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The Maguindanao Sultanate

Maguindanao is one of the mainland provinces of the Autonomous Region in Muslim Mindanao.
Its people are called Maguindanaon or people of the flood plain. The Sultanate of
Maguindanao was established in the 16th century by Shariff Muhammed Kabungsuwan from,
the first Sultan, who came from Johor e. He married a local princess and continued to preach
Islam to the natives of the province.
The Maguindanao Tarsilas
Source: www.mnlfnet.com
With some minor differences or variations, the Maguindanao tarsilas narrate how the Sharif
Muhammad Kabungsuwan arrived on the shores of Mindanao with a sea-fariing people, after a
long voyage from Johore. It is claimed that he was a son of the Sharif Ali Zein ul-Abidin, an
Arab from Mecca (or Hadhramaut) who settled in Johore where he married a daughter (or sister,
in other accounts) of the Sultan Iskandar Julkarnain. Clearly what is meant here is that the Sharif
married a princess of the royal family of Johore that was descended from the dynasty founded by
Iskandar Julkarnain, the first Malacca sultan. In the list of Malacca sultans, only one, the first
bears his name; while in the list of the early Johore sultans, none bears it. For good chronological
reasons, Muhammad Kabungsuwan could not have been a grandson of the first sultan of Malacca
whose rule began around 1400. Consequently, it would have been more accurate to have stated
that the Sharif Ali Zein ul-Abidin married into the Johore family that descended from Sultan
Iskandar Julkarnain.
It is interesting to note that there are supplementary sections in the tarsilas regarding the
genealogy of the Sharif Ali Zein ul-Abidin from the Prophet Muhammad, may peace be upon
him. This is unlike the Sulu genealogy that does not contain a genealogy of the Sharif ul-Hashim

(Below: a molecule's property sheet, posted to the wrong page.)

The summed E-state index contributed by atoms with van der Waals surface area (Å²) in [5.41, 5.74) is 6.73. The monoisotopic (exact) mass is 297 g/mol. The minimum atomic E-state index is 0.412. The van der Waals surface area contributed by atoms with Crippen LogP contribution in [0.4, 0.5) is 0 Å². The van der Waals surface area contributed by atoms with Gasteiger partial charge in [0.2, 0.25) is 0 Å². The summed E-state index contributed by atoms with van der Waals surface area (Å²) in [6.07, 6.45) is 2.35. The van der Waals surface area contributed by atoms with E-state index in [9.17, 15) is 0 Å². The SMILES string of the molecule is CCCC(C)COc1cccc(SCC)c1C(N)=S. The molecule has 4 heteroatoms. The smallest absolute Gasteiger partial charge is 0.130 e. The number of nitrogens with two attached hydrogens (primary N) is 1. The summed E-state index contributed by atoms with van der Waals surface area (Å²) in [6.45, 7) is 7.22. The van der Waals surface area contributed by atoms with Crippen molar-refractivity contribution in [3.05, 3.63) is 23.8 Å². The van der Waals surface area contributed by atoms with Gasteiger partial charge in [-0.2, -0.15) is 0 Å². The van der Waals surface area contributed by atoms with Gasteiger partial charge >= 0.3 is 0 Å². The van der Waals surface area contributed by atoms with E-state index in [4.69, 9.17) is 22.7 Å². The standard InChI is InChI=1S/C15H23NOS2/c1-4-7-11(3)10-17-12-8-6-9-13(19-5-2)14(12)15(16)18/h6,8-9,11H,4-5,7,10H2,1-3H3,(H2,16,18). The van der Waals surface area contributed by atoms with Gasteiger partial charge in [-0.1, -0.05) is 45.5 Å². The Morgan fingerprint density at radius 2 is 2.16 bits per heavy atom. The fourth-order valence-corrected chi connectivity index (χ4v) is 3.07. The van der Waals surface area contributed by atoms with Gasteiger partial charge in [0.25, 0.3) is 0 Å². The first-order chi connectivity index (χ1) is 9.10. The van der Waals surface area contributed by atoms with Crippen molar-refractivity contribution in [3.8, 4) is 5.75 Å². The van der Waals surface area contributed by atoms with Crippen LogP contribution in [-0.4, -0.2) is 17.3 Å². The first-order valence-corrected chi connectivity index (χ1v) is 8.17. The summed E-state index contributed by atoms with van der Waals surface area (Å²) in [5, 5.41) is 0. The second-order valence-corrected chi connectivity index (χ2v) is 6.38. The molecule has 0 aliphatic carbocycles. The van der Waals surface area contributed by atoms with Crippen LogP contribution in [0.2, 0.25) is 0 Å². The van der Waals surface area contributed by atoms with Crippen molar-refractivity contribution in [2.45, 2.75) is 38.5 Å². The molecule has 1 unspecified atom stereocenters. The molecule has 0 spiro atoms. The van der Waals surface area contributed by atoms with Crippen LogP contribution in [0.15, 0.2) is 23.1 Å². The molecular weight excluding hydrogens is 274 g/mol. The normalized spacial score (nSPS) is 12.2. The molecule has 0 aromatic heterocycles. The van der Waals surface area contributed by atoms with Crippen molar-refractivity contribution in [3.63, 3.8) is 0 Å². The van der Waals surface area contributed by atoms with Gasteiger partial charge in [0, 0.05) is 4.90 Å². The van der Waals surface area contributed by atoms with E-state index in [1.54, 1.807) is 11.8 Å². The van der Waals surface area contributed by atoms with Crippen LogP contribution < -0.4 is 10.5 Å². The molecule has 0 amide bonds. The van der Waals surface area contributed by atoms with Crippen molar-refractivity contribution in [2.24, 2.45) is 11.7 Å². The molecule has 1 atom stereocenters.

but merely asserts that he was a descendant of the Prophet, may peace be upon him.
But the Maguindanao royal line is not entirely of foreign descent for, as
the tarsilas assert, Muhammad Kabungsuwan married a few daughters of local chieftains, thus
giving his descendants a claim to hold land, over and above a right to rule over Muslims. His
daughters, too, later on, married local chiefs. In this light, it is evident why the rulers of Buayan,
the Iranun datus, and minor sultans among the Maranaos have all claimed descent from
Muhammad Kabungsuwan.
Since the kingdom of Johore was not established before 1511, the year of Malaccas fall to
the Portuguese, the coming of Muhammad Kabungsuwan must have taken place after this event.
The Maguindanao Rulers and Sultans
1. Sharif Muhammad Kabungsuwan (1520-1543)
2. Sharif Maka-alang Saripada (1543-1574)
3. Datu Bangkaya (1574-1578)
4. Datu Dimasangkay Adel (1578-1585)
5. Datu Salikula (1585-1597)

6. Kapitan Laut Buisan (1597-1619)


7. Sultan Qudarat (1619-1671)
8. Sultan Dundang Tidulay (16711678)
9. Sultan Barahaman (Arabic, Abd ur-Rahman) (1678-1699)
10. Sultan Kahar ud-Din Kuda (1699-1702)
11. Sultan Bayan ul-Anwar (1702-1745)
12. Sultan Muhammad Jafar Sadiq Manamir (1710-1733 in Tamontaka)
13. Sultan Muhammad Tahir ud-Din (1736-1748 in Sibugay, Buayan, Malabang)
14. Sultan Muhammad Khair ud-Din (1733-1755, paramount chief of Maguindanao by 1748)
15. Sultan Pahar ud-Din (1755-1780)
16. Sultan Kibad Sahriyal (1780-1805)
17. Sulatn Kawasa Anwar ud-Din (1805-1830)
18. Sultan Iskandar Qudratullah Muhammad Jamal ul-Azam (1830-1854)
19. Sultan Muhammad Makakwa (1854-1884)
20. Sultan Muhammad Jalal ud-Din Pablu (1884-1888)
(From 1888 to 1896, the sultanate was vacant)
21. Sultan Mangigin (1896-1901)